Model predicts yield, stability of bioenergy crops
December 11, 2014
A new study hopes to aid farmers in the production of bioenergy crops. The study, led by atmospheric sciences professor Atul Jain, models the yield and stability of three different bioenergy crops over various geographic regions.
These crops could be used as alternatives to corn for the production of ethanol.
This is the first study of this type that has been conducted on such a large scale and included data about the stability of the crops, Jain said. The model can assure farmers that growing bioenergy crops will produce a good, long-term return on their investment and can also help decide what crops are best suited to their land.
Jain and his team are currently working to make the results of the study available to farmers and the public.
Data was collected and compiled by Yang Song, Ph.D student in LAS, under the guidance of Jain. The model includes data collected between 2001 and 2012 at more than 75 sites across the U.S. Three different species of grasses were studied: miscanthus, and two different cultivars of switchgrass, Jain said.
“We need to understand the relationship between the environmental conditions and the growth of those grasses — how the different environmental factors will control it,” Song said. “That is the most important part of this research.”
The data, collected at smaller-scale research plots, was used to create a model that can estimate and predict the yield and stability of the crops at other locations and on a larger commercial scale.
“The major issue is that we cannot grow these crops everywhere. There are certain environmental conditions that favor them to grow in certain parts of the world,” Jain said. “And these are not really well-established crops at this time. Although we can get high yields from these crops, there are certain issues.”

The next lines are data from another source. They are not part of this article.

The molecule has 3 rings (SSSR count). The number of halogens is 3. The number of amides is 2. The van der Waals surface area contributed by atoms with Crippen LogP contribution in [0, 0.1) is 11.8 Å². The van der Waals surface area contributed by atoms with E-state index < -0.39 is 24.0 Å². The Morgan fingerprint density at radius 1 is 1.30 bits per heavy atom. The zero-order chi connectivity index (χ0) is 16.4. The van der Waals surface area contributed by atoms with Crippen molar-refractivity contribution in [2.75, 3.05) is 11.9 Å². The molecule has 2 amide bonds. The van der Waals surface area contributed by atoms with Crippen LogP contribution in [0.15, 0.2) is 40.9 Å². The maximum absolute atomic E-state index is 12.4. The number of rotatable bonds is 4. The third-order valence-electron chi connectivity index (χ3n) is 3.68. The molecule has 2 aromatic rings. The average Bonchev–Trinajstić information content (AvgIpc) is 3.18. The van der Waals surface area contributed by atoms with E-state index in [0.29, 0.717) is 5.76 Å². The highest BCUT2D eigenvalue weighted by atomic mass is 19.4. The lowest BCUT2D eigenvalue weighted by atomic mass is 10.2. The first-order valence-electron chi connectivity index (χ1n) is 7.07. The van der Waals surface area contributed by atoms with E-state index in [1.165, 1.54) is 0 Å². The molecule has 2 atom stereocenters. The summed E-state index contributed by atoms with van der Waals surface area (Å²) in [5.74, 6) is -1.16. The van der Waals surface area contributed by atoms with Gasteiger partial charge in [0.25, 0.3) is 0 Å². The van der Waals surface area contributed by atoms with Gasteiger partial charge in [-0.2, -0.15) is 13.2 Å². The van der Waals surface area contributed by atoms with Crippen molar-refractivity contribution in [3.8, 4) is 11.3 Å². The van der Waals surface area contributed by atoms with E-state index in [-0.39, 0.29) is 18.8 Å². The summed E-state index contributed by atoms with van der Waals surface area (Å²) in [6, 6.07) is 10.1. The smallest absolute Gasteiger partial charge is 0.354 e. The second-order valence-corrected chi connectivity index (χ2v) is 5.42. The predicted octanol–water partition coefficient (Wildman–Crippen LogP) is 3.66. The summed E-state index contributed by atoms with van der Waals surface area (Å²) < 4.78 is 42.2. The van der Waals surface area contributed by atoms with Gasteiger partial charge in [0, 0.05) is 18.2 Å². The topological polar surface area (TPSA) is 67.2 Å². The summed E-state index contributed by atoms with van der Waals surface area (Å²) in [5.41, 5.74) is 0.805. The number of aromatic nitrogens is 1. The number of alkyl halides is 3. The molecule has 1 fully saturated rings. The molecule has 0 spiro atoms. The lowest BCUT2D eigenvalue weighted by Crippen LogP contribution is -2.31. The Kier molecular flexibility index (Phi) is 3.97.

Jain believes it’s important to shift ethanol production away from corn to alternatives such as these grasses because of environmental and food supply problems associated with corn.
One problem with using corn to produce ethanol is that there is less corn that can be used for food, which can cause a shortage and raise food prices.
“There is a competition between the food vs. the energy,” Jain said.
In addition, the growth of corn for ethanol has environmental repercussions.
Corn growth requires a lot of nitrogen fertilizer, which has resulted in nitrogen leeching and pollution of the soil and water, Song said.
The grasses included in the model would minimize these effects if used instead of corn.
“The best thing about those grasses is that they don’t invest a lot of the nitrogen because they can recycle their nitrogen by themselves,” Song said.
Growth of these grasses could help cut down the nitrogen leeching and reduce the emission of greenhouse gasses into the atmosphere, she said.
Jain said in areas where solar and wind energy are less available or more costly to generate, bioenergy crops are often more beneficial. They are especially important in areas such as the Midwest, he said.
“I think we have plenty of land here, and the land is quite fertile,” Jain said. “I believe that if we can use part of this land to grow energy crops, perhaps it could be beneficial not only to the farmers, but also to the users.”
Eric can be reached at [email protected]